913 steps for a great cause

Published 7:04 am Tuesday, June 20, 2023

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What a wonderful Juneteenth weekend and Monday for celebrating the freedom that embodies Juneteenth.

I want to thank the City of Washington and all those who made the Juneteenth 2023 celebration a glorious one.  It is amazing what we all can do when we support, encourage and work together to bring into fruition the festivals, events and special times everyone can enjoy.  The work that went into planning special events throughout the city made for unforgettable times for children and adults alike.  There was so much to learn, enjoy and participate in. I especially loved hearing from visitors to Washington talk about how much they enjoyed our Juneteenth events.

I want to share some of my most memorable things about the Juneteenth weekend.

I loved the parade, but it was the Youth Drum Team from Blount’s Creek that won my heart as did the youth groups walking and dancing in the parade.  The sounds of the children’s delight while playing on the amusement rides and playing games in P S Jones and Beebe Parks with each other and the adults was heartwarming and wonderful.

My second most memorable event was the dedication of the ‘Fourth Street Black History Legacy Park.’  It was absolutely beautiful. There were so many community leaders and volunteers who love Washington and came together to join in planning how we could make Washington even more special by working together to keep our streets and vacant lots attractive.  What is special about the Legacy Park is it will showcase some of Washington’s most vibrant and vital history on signage around the park.

The Washington Waterfront Underground Railroad Museum also kicked off Juneteenth Saturday morning by hosting a Black History Walking Tour from the Museum to the dedication of the Fourth Street (now known as Dr. MLK Jr. Drive) Black History Legacy Park. The walk was perfectly planned to take 913 steps or about 0.43 mile. Each step was calculated to correspond to the 913 days from the two and a half years it took for the news of freedom to reach enslaved people in Galveston Texas, on June 19th, 1865, fulfilling the Emancipation Proclamation decree that President Abraham Lincoln promised on January 1, 1863.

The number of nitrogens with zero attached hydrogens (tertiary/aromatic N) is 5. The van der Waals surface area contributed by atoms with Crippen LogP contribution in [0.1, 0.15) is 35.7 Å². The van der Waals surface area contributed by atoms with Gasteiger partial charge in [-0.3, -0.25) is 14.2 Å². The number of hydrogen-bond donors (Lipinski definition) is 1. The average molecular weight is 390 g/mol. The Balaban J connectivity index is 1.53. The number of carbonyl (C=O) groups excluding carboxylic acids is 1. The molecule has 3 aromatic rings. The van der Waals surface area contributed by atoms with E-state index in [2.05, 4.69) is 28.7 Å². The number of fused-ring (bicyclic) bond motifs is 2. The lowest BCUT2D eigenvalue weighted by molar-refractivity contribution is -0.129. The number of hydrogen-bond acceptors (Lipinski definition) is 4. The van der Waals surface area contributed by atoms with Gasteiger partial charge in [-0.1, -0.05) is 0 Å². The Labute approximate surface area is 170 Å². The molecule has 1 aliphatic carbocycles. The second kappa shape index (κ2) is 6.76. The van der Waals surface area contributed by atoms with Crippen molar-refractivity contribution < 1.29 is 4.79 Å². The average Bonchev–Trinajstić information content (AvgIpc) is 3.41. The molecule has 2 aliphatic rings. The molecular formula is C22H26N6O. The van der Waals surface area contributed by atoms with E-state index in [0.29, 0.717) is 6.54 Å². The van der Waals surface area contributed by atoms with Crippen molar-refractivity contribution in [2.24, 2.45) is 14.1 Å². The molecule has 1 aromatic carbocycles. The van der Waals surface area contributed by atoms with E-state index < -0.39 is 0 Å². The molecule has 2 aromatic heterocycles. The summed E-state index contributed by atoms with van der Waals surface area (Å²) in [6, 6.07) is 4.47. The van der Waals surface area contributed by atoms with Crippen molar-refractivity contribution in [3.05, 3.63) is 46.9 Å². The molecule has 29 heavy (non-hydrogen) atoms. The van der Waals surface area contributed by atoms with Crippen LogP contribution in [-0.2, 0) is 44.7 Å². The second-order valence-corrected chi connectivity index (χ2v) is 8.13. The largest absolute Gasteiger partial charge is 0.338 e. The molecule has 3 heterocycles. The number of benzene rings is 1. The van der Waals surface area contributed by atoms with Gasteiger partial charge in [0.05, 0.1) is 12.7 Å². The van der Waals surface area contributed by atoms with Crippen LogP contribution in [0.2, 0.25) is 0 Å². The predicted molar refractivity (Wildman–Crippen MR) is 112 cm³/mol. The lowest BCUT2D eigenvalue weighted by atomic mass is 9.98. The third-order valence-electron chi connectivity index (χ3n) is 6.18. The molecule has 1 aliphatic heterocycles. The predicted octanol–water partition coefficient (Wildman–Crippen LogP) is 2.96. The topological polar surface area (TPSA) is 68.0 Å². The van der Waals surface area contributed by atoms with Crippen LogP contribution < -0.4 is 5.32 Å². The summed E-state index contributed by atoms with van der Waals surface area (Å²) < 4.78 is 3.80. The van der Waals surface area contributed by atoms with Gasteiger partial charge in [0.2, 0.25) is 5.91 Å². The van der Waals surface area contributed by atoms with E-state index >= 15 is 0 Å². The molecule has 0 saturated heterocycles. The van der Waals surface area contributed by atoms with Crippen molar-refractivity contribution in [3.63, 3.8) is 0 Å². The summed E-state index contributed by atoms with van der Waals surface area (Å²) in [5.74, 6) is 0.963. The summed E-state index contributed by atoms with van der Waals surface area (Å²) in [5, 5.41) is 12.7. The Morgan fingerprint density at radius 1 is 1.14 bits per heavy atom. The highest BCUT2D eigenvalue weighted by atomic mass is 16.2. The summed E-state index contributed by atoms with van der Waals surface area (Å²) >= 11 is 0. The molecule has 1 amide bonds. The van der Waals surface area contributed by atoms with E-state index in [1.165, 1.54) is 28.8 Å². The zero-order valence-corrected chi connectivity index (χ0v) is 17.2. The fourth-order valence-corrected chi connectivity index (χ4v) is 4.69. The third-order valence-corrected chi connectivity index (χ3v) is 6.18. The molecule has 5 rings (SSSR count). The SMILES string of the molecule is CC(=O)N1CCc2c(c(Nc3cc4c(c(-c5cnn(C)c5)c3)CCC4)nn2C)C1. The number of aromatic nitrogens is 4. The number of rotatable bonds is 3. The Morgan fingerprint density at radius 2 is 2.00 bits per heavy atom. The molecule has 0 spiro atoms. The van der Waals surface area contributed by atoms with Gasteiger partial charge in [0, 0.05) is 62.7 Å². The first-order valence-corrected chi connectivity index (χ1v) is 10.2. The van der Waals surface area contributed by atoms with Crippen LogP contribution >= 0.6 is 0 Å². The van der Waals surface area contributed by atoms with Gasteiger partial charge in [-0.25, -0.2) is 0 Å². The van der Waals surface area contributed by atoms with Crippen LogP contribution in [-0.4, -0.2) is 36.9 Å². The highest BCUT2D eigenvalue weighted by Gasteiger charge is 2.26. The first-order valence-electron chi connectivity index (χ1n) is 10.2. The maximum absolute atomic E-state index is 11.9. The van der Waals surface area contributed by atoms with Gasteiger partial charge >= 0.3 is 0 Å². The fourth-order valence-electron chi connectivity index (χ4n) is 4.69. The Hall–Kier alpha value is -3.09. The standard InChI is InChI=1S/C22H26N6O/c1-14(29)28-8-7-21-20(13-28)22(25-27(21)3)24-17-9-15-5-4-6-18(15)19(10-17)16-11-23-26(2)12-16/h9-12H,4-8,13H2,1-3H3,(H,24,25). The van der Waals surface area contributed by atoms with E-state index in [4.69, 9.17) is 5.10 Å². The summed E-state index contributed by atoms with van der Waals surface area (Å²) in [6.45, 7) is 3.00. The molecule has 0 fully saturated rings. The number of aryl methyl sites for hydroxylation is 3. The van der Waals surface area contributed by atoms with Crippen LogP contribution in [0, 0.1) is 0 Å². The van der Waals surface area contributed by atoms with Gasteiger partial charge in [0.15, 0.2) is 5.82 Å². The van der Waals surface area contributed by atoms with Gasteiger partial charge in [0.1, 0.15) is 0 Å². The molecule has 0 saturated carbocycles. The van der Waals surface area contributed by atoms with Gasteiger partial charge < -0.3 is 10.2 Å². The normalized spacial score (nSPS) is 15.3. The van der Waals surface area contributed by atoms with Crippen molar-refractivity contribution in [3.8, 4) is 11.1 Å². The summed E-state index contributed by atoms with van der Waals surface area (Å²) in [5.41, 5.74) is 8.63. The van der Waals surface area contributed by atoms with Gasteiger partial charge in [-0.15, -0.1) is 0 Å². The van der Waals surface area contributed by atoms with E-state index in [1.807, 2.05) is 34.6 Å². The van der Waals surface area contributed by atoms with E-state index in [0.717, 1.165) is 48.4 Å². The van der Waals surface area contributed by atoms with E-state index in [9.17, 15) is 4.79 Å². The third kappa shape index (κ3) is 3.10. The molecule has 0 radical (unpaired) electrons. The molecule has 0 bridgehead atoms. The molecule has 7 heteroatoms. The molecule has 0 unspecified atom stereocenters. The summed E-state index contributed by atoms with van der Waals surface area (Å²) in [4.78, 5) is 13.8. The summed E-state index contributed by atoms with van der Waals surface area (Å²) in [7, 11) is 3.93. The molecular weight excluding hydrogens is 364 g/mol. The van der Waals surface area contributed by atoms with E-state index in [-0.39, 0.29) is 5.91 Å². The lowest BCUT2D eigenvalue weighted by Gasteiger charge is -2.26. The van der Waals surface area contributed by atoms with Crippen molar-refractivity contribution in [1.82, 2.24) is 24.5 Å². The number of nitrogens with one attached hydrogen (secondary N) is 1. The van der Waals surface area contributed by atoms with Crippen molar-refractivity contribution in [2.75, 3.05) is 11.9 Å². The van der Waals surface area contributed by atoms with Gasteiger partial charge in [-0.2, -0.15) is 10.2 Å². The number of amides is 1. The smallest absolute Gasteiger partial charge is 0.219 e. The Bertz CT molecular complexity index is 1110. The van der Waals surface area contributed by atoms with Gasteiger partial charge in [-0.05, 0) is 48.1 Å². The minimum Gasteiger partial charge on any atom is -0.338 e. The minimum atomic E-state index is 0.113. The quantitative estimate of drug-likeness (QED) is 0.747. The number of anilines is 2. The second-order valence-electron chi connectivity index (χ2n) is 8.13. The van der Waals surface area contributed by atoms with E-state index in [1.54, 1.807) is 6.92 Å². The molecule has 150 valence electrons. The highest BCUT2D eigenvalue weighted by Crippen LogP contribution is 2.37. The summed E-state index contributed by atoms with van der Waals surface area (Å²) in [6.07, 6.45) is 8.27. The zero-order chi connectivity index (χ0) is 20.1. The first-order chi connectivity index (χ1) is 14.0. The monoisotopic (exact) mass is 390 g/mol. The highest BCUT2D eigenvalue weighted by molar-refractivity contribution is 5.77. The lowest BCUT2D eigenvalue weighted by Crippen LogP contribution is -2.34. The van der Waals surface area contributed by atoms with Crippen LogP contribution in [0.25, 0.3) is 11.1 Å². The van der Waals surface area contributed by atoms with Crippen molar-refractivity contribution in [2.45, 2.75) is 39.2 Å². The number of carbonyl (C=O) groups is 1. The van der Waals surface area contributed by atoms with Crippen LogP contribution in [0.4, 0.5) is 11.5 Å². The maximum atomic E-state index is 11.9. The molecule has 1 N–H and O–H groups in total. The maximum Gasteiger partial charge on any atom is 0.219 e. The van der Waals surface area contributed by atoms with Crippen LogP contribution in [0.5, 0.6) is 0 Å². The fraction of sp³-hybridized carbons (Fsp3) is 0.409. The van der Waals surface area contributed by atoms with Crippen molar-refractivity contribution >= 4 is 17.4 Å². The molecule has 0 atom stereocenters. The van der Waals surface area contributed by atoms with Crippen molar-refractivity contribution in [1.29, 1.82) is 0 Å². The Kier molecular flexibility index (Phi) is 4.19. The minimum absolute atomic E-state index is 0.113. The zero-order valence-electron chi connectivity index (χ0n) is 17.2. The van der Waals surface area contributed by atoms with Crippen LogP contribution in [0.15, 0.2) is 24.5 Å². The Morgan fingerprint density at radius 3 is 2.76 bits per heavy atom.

If you missed this walking history tour, we’ll be hosting it throughout summer.

My favorite and most memorable event was participating in a special Juneteenth program hosted by the Nash Correctional Institution Facility in Nash County NC. The Washington Waterfront Underground Railroad Museum has a ‘travelling museum’ in that we can get on the road and share the history and stories of the Underground Railroad and Juneteenth anywhere in the state.  Since there are groups of people who for various reasons (being in nursing homes, youth facilities or prisons etc.) who could not come to Washington (or anywhere else) to share in the Juneteenth experience and activities, the volunteers at the museum brought Juneteenth to them.

I have been singing ‘Funga Alafia, Ashay, Ashay all weekend.  Translation: Alafia means “good health” or “peace to you” in Yoruba (a West African language). Ashay is similar to the Yoruban word Oh-shay, which means “thank you.” Thanks to all for a wonderful Juneteenth.

Leesa Jones is a Washington native and the co-curator of the Washington Waterfront Underground Railroad Museum.